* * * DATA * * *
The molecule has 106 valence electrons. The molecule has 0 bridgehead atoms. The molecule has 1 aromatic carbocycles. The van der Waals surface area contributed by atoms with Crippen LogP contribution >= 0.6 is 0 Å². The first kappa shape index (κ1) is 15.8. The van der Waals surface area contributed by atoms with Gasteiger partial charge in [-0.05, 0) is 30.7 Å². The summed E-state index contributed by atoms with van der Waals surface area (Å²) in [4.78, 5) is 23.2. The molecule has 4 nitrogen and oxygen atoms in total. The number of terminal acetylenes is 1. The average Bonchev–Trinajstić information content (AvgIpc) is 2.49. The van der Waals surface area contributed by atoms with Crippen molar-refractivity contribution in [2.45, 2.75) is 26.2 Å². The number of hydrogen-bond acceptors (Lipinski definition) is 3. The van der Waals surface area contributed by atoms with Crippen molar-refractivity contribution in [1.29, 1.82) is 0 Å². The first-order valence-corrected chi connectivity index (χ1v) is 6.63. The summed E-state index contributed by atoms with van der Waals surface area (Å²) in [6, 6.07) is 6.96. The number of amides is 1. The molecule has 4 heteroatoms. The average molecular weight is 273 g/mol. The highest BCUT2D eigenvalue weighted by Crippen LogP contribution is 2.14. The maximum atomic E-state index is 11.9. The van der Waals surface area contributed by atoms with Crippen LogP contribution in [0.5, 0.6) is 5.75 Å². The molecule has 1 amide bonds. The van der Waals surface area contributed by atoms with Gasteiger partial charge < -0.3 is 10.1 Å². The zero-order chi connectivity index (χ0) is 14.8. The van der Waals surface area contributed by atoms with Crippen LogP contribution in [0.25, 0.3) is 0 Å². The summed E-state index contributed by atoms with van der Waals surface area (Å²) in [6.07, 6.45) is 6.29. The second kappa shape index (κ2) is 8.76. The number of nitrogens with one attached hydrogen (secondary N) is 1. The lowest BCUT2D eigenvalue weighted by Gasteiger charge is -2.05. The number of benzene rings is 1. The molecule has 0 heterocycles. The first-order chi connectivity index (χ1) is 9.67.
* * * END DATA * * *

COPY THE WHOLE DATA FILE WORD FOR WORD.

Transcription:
The molecule has 106 valence electrons. The molecule has 0 bridgehead atoms. The molecule has 1 aromatic carbocycles. The van der Waals surface area contributed by atoms with Crippen LogP contribution >= 0.6 is 0 Å². The first kappa shape index (κ1) is 15.8. The van der Waals surface area contributed by atoms with Gasteiger partial charge in [-0.05, 0) is 30.7 Å². The summed E-state index contributed by atoms with van der Waals surface area (Å²) in [4.78, 5) is 23.2. The molecule has 4 nitrogen and oxygen atoms in total. The number of terminal acetylenes is 1. The average Bonchev–Trinajstić information content (AvgIpc) is 2.49. The van der Waals surface area contributed by atoms with Crippen molar-refractivity contribution in [2.45, 2.75) is 26.2 Å². The number of hydrogen-bond acceptors (Lipinski definition) is 3. The van der Waals surface area contributed by atoms with Crippen molar-refractivity contribution in [1.29, 1.82) is 0 Å². The first-order valence-corrected chi connectivity index (χ1v) is 6.63. The summed E-state index contributed by atoms with van der Waals surface area (Å²) in [6, 6.07) is 6.96. The number of amides is 1. The molecule has 4 heteroatoms. The average molecular weight is 273 g/mol. The highest BCUT2D eigenvalue weighted by Crippen LogP contribution is 2.14. The maximum atomic E-state index is 11.9. The van der Waals surface area contributed by atoms with Crippen LogP contribution in [0.5, 0.6) is 5.75 Å². The molecule has 1 amide bonds. The van der Waals surface area contributed by atoms with Gasteiger partial charge < -0.3 is 10.1 Å². The zero-order chi connectivity index (χ0) is 14.8. The van der Waals surface area contributed by atoms with Crippen LogP contribution in [0.25, 0.3) is 0 Å². The summed E-state index contributed by atoms with van der Waals surface area (Å²) in [6.07, 6.45) is 6.29. The second kappa shape index (κ2) is 8.76. The number of nitrogens with one attached hydrogen (secondary N) is 1. The lowest BCUT2D eigenvalue weighted by Gasteiger charge is -2.05. The number of benzene rings is 1. The molecule has 0 heterocycles. The first-order chi connectivity index (χ1) is 9.67.